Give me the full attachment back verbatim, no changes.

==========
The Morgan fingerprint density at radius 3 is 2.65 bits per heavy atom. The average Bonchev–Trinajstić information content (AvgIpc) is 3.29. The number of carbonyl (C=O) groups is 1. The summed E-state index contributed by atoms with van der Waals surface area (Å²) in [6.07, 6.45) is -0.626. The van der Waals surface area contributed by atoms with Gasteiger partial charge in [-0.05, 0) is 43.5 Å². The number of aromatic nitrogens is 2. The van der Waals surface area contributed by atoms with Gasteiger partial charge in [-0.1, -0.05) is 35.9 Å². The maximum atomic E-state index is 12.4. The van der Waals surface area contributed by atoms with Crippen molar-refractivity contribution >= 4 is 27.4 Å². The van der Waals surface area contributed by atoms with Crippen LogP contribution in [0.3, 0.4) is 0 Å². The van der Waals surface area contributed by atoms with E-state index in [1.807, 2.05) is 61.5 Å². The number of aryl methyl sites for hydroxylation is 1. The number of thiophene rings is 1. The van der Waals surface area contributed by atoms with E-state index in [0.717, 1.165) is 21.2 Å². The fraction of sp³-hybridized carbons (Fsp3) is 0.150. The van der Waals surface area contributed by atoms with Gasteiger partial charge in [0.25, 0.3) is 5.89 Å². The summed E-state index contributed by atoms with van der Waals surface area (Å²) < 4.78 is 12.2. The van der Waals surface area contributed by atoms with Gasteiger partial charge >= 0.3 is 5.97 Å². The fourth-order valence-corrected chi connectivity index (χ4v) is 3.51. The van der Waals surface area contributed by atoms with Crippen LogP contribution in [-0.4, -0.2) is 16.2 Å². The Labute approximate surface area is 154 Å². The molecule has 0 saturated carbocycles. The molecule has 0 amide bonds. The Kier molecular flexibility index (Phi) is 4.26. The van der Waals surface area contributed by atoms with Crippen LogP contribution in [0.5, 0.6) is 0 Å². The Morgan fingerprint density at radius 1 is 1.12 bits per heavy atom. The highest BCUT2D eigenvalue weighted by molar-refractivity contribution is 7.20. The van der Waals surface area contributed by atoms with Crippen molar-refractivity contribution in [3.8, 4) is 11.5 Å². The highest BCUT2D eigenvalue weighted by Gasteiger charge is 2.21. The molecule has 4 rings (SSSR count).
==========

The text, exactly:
The Morgan fingerprint density at radius 3 is 2.65 bits per heavy atom. The average Bonchev–Trinajstić information content (AvgIpc) is 3.29. The number of carbonyl (C=O) groups is 1. The summed E-state index contributed by atoms with van der Waals surface area (Å²) in [6.07, 6.45) is -0.626. The van der Waals surface area contributed by atoms with Gasteiger partial charge in [-0.05, 0) is 43.5 Å². The number of aromatic nitrogens is 2. The van der Waals surface area contributed by atoms with Gasteiger partial charge in [-0.1, -0.05) is 35.9 Å². The maximum atomic E-state index is 12.4. The van der Waals surface area contributed by atoms with Crippen molar-refractivity contribution >= 4 is 27.4 Å². The van der Waals surface area contributed by atoms with Crippen LogP contribution in [0.3, 0.4) is 0 Å². The van der Waals surface area contributed by atoms with E-state index in [1.807, 2.05) is 61.5 Å². The number of aryl methyl sites for hydroxylation is 1. The number of thiophene rings is 1. The van der Waals surface area contributed by atoms with E-state index in [0.717, 1.165) is 21.2 Å². The fraction of sp³-hybridized carbons (Fsp3) is 0.150. The van der Waals surface area contributed by atoms with Gasteiger partial charge in [0.25, 0.3) is 5.89 Å². The summed E-state index contributed by atoms with van der Waals surface area (Å²) < 4.78 is 12.2. The van der Waals surface area contributed by atoms with Gasteiger partial charge >= 0.3 is 5.97 Å². The fourth-order valence-corrected chi connectivity index (χ4v) is 3.51. The van der Waals surface area contributed by atoms with Crippen LogP contribution in [-0.4, -0.2) is 16.2 Å². The Labute approximate surface area is 154 Å². The molecule has 0 saturated carbocycles. The molecule has 0 amide bonds. The Kier molecular flexibility index (Phi) is 4.26. The van der Waals surface area contributed by atoms with Crippen LogP contribution in [0.5, 0.6) is 0 Å². The Morgan fingerprint density at radius 1 is 1.12 bits per heavy atom. The highest BCUT2D eigenvalue weighted by molar-refractivity contribution is 7.20. The van der Waals surface area contributed by atoms with Crippen molar-refractivity contribution in [3.8, 4) is 11.5 Å². The highest BCUT2D eigenvalue weighted by Gasteiger charge is 2.21. The molecule has 4 rings (SSSR count).